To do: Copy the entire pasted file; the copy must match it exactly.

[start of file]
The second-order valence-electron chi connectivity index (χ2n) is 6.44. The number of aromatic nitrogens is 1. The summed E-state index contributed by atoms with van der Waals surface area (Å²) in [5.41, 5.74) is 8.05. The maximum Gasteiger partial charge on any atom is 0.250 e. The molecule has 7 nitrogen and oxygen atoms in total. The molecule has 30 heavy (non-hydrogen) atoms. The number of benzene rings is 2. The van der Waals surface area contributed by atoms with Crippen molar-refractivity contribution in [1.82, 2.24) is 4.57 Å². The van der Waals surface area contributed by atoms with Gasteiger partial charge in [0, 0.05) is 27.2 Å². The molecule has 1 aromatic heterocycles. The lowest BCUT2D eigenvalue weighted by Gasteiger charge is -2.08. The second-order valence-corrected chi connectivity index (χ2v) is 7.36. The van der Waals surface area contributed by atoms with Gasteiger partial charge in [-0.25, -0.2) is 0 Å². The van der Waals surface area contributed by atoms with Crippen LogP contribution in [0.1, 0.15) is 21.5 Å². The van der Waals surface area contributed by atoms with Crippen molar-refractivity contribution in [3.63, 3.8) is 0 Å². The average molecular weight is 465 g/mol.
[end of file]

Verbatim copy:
The second-order valence-electron chi connectivity index (χ2n) is 6.44. The number of aromatic nitrogens is 1. The summed E-state index contributed by atoms with van der Waals surface area (Å²) in [5.41, 5.74) is 8.05. The maximum Gasteiger partial charge on any atom is 0.250 e. The molecule has 7 nitrogen and oxygen atoms in total. The molecule has 30 heavy (non-hydrogen) atoms. The number of benzene rings is 2. The van der Waals surface area contributed by atoms with Crippen molar-refractivity contribution in [1.82, 2.24) is 4.57 Å². The van der Waals surface area contributed by atoms with Gasteiger partial charge in [0, 0.05) is 27.2 Å². The molecule has 1 aromatic heterocycles. The lowest BCUT2D eigenvalue weighted by Gasteiger charge is -2.08. The second-order valence-corrected chi connectivity index (χ2v) is 7.36. The van der Waals surface area contributed by atoms with Gasteiger partial charge in [-0.25, -0.2) is 0 Å². The van der Waals surface area contributed by atoms with Crippen LogP contribution in [0.1, 0.15) is 21.5 Å². The van der Waals surface area contributed by atoms with Crippen molar-refractivity contribution in [3.63, 3.8) is 0 Å². The average molecular weight is 465 g/mol.